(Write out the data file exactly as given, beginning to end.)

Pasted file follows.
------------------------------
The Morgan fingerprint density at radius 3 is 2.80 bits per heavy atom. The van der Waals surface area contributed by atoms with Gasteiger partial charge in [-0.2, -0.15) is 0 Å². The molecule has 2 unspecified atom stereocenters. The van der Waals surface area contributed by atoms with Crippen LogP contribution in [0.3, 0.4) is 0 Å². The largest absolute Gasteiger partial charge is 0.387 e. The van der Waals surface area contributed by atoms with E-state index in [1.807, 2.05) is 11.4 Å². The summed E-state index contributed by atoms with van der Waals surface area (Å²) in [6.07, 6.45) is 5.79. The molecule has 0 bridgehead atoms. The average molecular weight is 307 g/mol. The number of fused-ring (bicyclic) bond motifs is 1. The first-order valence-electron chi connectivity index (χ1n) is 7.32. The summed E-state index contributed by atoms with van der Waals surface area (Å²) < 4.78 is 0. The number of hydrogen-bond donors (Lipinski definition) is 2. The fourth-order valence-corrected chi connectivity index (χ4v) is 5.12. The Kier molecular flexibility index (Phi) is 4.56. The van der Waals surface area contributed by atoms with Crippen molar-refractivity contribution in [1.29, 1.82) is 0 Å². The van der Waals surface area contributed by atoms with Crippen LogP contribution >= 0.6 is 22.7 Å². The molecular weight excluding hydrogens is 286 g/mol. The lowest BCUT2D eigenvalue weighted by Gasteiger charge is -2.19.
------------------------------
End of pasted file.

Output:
The Morgan fingerprint density at radius 3 is 2.80 bits per heavy atom. The van der Waals surface area contributed by atoms with Gasteiger partial charge in [-0.2, -0.15) is 0 Å². The molecule has 2 unspecified atom stereocenters. The van der Waals surface area contributed by atoms with Crippen LogP contribution in [0.3, 0.4) is 0 Å². The largest absolute Gasteiger partial charge is 0.387 e. The van der Waals surface area contributed by atoms with E-state index in [1.807, 2.05) is 11.4 Å². The summed E-state index contributed by atoms with van der Waals surface area (Å²) in [6.07, 6.45) is 5.79. The molecule has 0 bridgehead atoms. The average molecular weight is 307 g/mol. The number of fused-ring (bicyclic) bond motifs is 1. The first-order valence-electron chi connectivity index (χ1n) is 7.32. The summed E-state index contributed by atoms with van der Waals surface area (Å²) < 4.78 is 0. The number of hydrogen-bond donors (Lipinski definition) is 2. The fourth-order valence-corrected chi connectivity index (χ4v) is 5.12. The Kier molecular flexibility index (Phi) is 4.56. The van der Waals surface area contributed by atoms with Crippen molar-refractivity contribution in [1.29, 1.82) is 0 Å². The van der Waals surface area contributed by atoms with Crippen LogP contribution >= 0.6 is 22.7 Å². The molecular weight excluding hydrogens is 286 g/mol. The lowest BCUT2D eigenvalue weighted by Gasteiger charge is -2.19.